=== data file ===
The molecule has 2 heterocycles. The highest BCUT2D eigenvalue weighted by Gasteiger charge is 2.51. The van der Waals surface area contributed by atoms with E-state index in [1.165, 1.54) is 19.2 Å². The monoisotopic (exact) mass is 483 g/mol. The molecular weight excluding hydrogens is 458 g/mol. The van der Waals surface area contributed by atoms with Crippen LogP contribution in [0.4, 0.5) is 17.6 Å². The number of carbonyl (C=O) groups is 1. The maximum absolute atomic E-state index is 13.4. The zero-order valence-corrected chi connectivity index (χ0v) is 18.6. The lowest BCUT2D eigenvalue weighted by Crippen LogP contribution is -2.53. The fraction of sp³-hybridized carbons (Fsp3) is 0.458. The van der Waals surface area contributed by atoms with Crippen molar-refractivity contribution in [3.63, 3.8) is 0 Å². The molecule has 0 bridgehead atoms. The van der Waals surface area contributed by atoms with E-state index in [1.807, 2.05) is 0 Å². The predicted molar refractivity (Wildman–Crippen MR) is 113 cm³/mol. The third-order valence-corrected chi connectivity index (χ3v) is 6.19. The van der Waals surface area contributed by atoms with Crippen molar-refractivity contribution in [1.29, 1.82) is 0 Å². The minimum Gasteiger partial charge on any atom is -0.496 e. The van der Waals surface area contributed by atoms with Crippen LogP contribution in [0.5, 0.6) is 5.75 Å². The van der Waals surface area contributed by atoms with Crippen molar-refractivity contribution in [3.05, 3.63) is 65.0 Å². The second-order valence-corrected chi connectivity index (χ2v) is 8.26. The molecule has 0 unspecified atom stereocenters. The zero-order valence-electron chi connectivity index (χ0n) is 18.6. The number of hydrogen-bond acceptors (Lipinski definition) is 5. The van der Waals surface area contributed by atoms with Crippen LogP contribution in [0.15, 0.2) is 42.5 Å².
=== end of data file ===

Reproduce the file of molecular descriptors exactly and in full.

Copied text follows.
The molecule has 2 heterocycles. The highest BCUT2D eigenvalue weighted by Gasteiger charge is 2.51. The van der Waals surface area contributed by atoms with E-state index in [1.165, 1.54) is 19.2 Å². The monoisotopic (exact) mass is 483 g/mol. The molecular weight excluding hydrogens is 458 g/mol. The van der Waals surface area contributed by atoms with Crippen LogP contribution in [0.4, 0.5) is 17.6 Å². The number of carbonyl (C=O) groups is 1. The maximum absolute atomic E-state index is 13.4. The zero-order valence-corrected chi connectivity index (χ0v) is 18.6. The lowest BCUT2D eigenvalue weighted by Crippen LogP contribution is -2.53. The fraction of sp³-hybridized carbons (Fsp3) is 0.458. The van der Waals surface area contributed by atoms with Crippen molar-refractivity contribution in [3.63, 3.8) is 0 Å². The molecule has 0 bridgehead atoms. The van der Waals surface area contributed by atoms with E-state index in [1.807, 2.05) is 0 Å². The predicted molar refractivity (Wildman–Crippen MR) is 113 cm³/mol. The third-order valence-corrected chi connectivity index (χ3v) is 6.19. The van der Waals surface area contributed by atoms with Crippen molar-refractivity contribution in [1.29, 1.82) is 0 Å². The minimum Gasteiger partial charge on any atom is -0.496 e. The van der Waals surface area contributed by atoms with Crippen LogP contribution in [0.5, 0.6) is 5.75 Å². The van der Waals surface area contributed by atoms with Crippen molar-refractivity contribution in [3.05, 3.63) is 65.0 Å². The second-order valence-corrected chi connectivity index (χ2v) is 8.26. The molecule has 0 unspecified atom stereocenters. The zero-order valence-electron chi connectivity index (χ0n) is 18.6. The number of hydrogen-bond acceptors (Lipinski definition) is 5. The van der Waals surface area contributed by atoms with Crippen LogP contribution in [0.15, 0.2) is 42.5 Å².